FIG. 14 depicts a high-level block diagram of a controller suitable for use with the present invention. Specifically, the controller 1400 of FIG. 14 may be employed to implement the various software functions and/or method steps described herein, as well as control server and transmission hardware and generally implement the architectures discussed below with respect to FIGS. 1, 2 and 11. The controller 1400 of FIG. 14 comprises a processor 1430 as well as memory 1440 for storing various control programs and other programs 1442. The processor 1430 cooperates with conventional support circuitry 1420 such as power supplies, clock circuits, cache memory and the like as well as circuits that assist in executing the software routine stored in the memory 1440. As such, it is contemplated that some of the steps discussed herein as software processes may be implemented within hardware, for example as circuitry that cooperates with the processor 1430 to perform various steps. The controller 1400 also contains input/output (I/O) circuitry 1410 that forms an interface between the various functional elements communicating with the controller 1400. Although the controller 1400 of FIG. 2 is depicted as a generally purpose computer that is programmed to perform various control functions in accordance with the present invention, the invention can be implemented in hardware as, for example, an application specific integrated circuit (ASIC) or field programmable gate array (FPGA). As such, the process steps described herein are intended to be broadly interpreted as being equivalently performed by software, hardware or a combination thereof.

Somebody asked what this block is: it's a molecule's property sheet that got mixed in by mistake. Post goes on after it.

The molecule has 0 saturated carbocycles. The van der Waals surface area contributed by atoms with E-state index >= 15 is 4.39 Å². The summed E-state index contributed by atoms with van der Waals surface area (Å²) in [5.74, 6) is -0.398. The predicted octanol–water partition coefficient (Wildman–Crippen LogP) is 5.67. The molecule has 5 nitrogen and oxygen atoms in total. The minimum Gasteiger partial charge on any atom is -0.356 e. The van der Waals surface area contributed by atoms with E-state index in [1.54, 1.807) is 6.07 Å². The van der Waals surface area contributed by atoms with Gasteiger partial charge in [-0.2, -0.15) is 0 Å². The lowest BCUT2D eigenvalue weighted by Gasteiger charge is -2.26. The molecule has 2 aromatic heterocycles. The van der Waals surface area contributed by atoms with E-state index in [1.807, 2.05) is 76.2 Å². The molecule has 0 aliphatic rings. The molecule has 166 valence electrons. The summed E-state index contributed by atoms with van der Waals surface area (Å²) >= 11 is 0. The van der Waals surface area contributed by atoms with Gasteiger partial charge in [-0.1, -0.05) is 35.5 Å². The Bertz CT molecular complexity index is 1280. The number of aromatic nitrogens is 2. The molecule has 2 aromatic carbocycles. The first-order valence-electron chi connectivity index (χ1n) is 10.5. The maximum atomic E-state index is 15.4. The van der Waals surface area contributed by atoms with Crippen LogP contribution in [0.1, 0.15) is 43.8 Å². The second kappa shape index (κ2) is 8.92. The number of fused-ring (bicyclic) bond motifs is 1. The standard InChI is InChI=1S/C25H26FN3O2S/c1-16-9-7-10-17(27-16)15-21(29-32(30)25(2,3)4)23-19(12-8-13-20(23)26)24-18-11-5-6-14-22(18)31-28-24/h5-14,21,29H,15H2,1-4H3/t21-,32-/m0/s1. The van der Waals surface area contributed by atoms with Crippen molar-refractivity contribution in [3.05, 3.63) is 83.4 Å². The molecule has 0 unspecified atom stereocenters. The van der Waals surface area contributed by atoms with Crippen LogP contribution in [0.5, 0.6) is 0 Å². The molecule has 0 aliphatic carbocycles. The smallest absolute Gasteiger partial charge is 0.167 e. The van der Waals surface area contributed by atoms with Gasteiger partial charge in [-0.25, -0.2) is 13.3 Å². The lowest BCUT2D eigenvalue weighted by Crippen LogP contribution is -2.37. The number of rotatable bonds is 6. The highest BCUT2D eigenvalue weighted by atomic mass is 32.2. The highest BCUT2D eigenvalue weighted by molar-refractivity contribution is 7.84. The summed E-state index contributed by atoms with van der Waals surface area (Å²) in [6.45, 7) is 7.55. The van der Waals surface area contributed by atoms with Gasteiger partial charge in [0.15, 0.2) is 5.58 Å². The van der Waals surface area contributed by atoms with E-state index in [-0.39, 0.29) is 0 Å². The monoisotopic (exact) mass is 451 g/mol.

FIG. 13 depicts a high level block diagram providing a plurality of actions in accordance with an embodiment of the present invention. Specifically, the method 1300 of FIG. 13 is entered at step 1301 and, at step 1305, video server processes are partitioned. That is, at step 1305 a plurality of video server processes are segmented from each other such that individual processes may be executed using respective processing elements. At step 1310, each of a plurality of processing elements is associated with at least one respective process. That is, at step 1310, the video server processes partitioned at step 1305 are distributed across a plurality of processing elements.

At step 1315, priority is assigned to the various processing elements according to a hierarchy of video server processes. That is, at step 1315, the operating system assigns higher priority to those processing elements supporting video server processes that are high on a hierarchy of (or prioritized list of) video server processes. Such higher processes include memory access, stream transport encoding and the like. In general, higher order or higher priority video server processes are those that are directly responsible for insuring that the timing constraints discussed herein are met by the video server.